Hit songs that reference William Shakespeare
Given music featured so heavily in William Shakespeare's plays, it’s no surprise that it has long been a source of inspiration in pop music – whether it’s direct quotes, borrowing the themes of his work or even a mention of The Bard himself.
Last year saw mega hitmaker Max Martin take that concept on its head, using Shakespeare as the basis of West End musical & Juliet, featuring many of the pop producer’s global hits.
Below are some the biggest chart hits to reference Shakespeare and his work.
Taylor Swift – Love Story
With some not-so-subtle references to The Bard’s tragic tale of star-crossed lovers, it seems only right to start with Taylor’s breakout single Love Story, which sent her to Number 2 in 2009. From Romeo being told to “stay away from Juliet” to sneaking around and the terrifying wait to meet up at the end. At least there’s a happy ending to this one!
Dire Straits - Romeo and Juliet
This track became Dire Straits’ second Top 10 single when it reached Number 8 in 1981. Another single directly referencing the play throughout with character names, Frontman Mark Knopfler took inspiration from Shakespeare in this song about unrequited love.
Arctic Monkeys – I Bet You Look Good on the Dancefloor
Another breakout single featuring a reference to Shakespeare’s tragic love story (spotting a theme yet?), I Bet You Look Good On The Dancefloor debuted at Number 1 in October 2005, featuring the lyrics “there ain't no love, no Montagues or Capulets, just banging tunes and DJ sets”.
One True Voice - Shakespeare’s (Way With) Words
“If I had Shakespeare’s way with words, I would write a sonnet, put your name upon it” is truly a lyric for the ages. The second – and final – release by Popstars: The Rivals winners One True Voice, this summery bop was about struggling to put into words how you feel about someone, wishing they only had Billy’s writing prowess… and obviously referring to themselves as Romeo trying to woo their Juliet. It peaked at Number 10 before the group parted ways.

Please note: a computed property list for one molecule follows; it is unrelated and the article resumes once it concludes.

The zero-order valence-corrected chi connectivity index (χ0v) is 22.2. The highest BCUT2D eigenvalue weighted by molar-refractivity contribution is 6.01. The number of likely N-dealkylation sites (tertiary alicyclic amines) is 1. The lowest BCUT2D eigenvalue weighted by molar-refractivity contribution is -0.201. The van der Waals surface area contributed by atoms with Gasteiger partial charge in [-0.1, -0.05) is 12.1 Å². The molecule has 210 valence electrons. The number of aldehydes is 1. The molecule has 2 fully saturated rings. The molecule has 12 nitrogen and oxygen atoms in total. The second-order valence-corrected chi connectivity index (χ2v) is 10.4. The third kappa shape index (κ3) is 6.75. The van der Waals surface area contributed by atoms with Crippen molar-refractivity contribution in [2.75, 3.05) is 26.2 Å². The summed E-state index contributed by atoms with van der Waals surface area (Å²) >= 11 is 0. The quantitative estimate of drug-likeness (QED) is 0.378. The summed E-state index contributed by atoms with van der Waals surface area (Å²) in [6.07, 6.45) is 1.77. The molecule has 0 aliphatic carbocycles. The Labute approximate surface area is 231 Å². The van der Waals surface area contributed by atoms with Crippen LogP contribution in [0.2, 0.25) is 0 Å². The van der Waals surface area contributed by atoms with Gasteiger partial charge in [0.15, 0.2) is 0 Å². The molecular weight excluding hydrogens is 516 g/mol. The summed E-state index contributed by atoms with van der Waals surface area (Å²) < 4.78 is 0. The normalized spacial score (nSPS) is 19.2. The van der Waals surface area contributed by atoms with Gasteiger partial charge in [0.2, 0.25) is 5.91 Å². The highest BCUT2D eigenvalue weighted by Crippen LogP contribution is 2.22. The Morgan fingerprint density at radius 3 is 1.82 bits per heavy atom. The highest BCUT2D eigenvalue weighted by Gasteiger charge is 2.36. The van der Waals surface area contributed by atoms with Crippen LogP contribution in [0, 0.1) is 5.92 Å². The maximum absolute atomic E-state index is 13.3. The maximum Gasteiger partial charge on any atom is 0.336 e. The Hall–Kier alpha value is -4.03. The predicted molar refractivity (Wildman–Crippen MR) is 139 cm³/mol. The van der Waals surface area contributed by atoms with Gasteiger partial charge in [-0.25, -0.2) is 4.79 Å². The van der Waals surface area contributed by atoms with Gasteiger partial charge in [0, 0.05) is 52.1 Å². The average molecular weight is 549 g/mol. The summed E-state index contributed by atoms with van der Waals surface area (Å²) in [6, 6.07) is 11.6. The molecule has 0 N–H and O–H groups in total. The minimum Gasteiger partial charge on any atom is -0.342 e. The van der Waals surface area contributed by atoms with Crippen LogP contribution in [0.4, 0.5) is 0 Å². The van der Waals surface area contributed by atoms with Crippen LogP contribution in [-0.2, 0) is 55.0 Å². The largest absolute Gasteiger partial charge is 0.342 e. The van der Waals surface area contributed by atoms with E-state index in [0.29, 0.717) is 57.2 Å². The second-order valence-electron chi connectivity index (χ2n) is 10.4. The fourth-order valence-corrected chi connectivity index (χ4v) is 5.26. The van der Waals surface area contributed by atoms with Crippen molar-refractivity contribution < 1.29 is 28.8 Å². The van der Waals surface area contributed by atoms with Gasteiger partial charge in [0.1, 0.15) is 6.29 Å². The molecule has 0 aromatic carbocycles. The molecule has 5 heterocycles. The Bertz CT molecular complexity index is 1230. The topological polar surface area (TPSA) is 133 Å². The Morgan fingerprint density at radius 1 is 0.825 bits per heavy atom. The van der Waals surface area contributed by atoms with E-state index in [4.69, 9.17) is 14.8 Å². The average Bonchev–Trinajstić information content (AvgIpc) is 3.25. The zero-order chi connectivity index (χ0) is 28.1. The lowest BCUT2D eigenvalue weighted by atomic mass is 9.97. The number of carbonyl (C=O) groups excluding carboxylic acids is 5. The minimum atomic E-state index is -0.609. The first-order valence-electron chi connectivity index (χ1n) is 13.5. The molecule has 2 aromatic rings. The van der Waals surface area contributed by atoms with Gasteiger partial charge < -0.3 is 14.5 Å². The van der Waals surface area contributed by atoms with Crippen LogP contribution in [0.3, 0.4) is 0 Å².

Mumford & Sons – Sigh No More
The title of Mumford’s hugely successful debut album and its title track is lifted straight from Much Ado About Nothing. Within the lyrics of the song, several lines are pulled from the play and re-purposed; in Roll Away Your Stone, also on the album, the band references Macbeth. “You can rip off Shakespeare all you like” singer Marcus Mumford once told the Evening Standard, “no lawyer’s going to call you up on that one.” He's got a point.
Iron Maiden – The Evil That Men Do
The heavy metal outfit reference Julius Caeser in this 1988 Number 5 single, from Mark Antony’s Friends, Romans, Countrymen speech. Frontman Bruce Dickinson would often intro the track during live shows with “The good that men do is oft interred with their bones, but the evil that men do lives one”, reversing a line from the speech. View Iron Maiden's Official Chart history in full here.
Spandau Ballet - Through the Barricades
Shakespeare's greatest love tragedy, Romeo & Juliet, is referenced again, this time in Spandau Ballet's 1986 single. Through the Barricades tells the story of a relationship between a Catholic and Protestant set around the backdrop of troubled Northern Ireland in the 80's. Lyrics such as "Hearts go to their graves" suggest the people in the song suffered a similarly tragic ending, but there was cause for celebrating for the track itself, peaking at Number 6 on the Official Singles Chart.